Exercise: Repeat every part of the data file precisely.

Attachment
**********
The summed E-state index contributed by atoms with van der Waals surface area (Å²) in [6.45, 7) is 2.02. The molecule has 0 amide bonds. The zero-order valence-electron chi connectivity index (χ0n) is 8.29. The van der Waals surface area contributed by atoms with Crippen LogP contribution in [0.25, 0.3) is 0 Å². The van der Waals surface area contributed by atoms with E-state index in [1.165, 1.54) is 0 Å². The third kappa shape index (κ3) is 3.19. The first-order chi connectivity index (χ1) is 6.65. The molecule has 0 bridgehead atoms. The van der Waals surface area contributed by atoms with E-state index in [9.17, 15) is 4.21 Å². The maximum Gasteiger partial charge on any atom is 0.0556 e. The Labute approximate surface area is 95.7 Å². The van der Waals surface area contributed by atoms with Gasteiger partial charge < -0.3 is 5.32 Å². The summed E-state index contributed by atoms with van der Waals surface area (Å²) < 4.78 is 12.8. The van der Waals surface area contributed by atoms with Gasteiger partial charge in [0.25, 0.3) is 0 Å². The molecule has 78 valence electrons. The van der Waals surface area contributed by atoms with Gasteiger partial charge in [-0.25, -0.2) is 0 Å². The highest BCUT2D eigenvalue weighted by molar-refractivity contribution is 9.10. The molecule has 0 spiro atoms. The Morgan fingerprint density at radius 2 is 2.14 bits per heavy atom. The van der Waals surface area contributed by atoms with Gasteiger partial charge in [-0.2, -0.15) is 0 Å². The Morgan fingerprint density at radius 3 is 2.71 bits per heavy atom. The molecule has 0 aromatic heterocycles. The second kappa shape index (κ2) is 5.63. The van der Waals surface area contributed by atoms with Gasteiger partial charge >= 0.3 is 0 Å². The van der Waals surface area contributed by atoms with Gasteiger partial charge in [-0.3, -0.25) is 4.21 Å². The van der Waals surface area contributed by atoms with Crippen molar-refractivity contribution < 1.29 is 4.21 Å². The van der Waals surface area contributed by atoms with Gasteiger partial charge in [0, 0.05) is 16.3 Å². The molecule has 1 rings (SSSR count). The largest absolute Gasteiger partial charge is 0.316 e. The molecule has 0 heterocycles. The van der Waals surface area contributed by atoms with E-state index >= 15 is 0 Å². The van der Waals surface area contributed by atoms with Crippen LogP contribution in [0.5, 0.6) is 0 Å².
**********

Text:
The summed E-state index contributed by atoms with van der Waals surface area (Å²) in [6.45, 7) is 2.02. The molecule has 0 amide bonds. The zero-order valence-electron chi connectivity index (χ0n) is 8.29. The van der Waals surface area contributed by atoms with Crippen LogP contribution in [0.25, 0.3) is 0 Å². The van der Waals surface area contributed by atoms with E-state index in [1.165, 1.54) is 0 Å². The third kappa shape index (κ3) is 3.19. The first-order chi connectivity index (χ1) is 6.65. The molecule has 0 bridgehead atoms. The van der Waals surface area contributed by atoms with E-state index in [9.17, 15) is 4.21 Å². The maximum Gasteiger partial charge on any atom is 0.0556 e. The Labute approximate surface area is 95.7 Å². The van der Waals surface area contributed by atoms with Gasteiger partial charge < -0.3 is 5.32 Å². The summed E-state index contributed by atoms with van der Waals surface area (Å²) < 4.78 is 12.8. The van der Waals surface area contributed by atoms with Gasteiger partial charge in [0.25, 0.3) is 0 Å². The molecule has 78 valence electrons. The van der Waals surface area contributed by atoms with Gasteiger partial charge in [-0.25, -0.2) is 0 Å². The highest BCUT2D eigenvalue weighted by molar-refractivity contribution is 9.10. The molecule has 0 spiro atoms. The Morgan fingerprint density at radius 2 is 2.14 bits per heavy atom. The van der Waals surface area contributed by atoms with Gasteiger partial charge in [-0.2, -0.15) is 0 Å². The Morgan fingerprint density at radius 3 is 2.71 bits per heavy atom. The molecule has 0 aromatic heterocycles. The second kappa shape index (κ2) is 5.63. The van der Waals surface area contributed by atoms with Gasteiger partial charge >= 0.3 is 0 Å². The van der Waals surface area contributed by atoms with Gasteiger partial charge in [-0.3, -0.25) is 4.21 Å². The van der Waals surface area contributed by atoms with Crippen molar-refractivity contribution < 1.29 is 4.21 Å². The van der Waals surface area contributed by atoms with Gasteiger partial charge in [0, 0.05) is 16.3 Å². The molecule has 1 rings (SSSR count). The largest absolute Gasteiger partial charge is 0.316 e. The molecule has 0 heterocycles. The van der Waals surface area contributed by atoms with E-state index >= 15 is 0 Å². The van der Waals surface area contributed by atoms with Crippen LogP contribution in [0.5, 0.6) is 0 Å².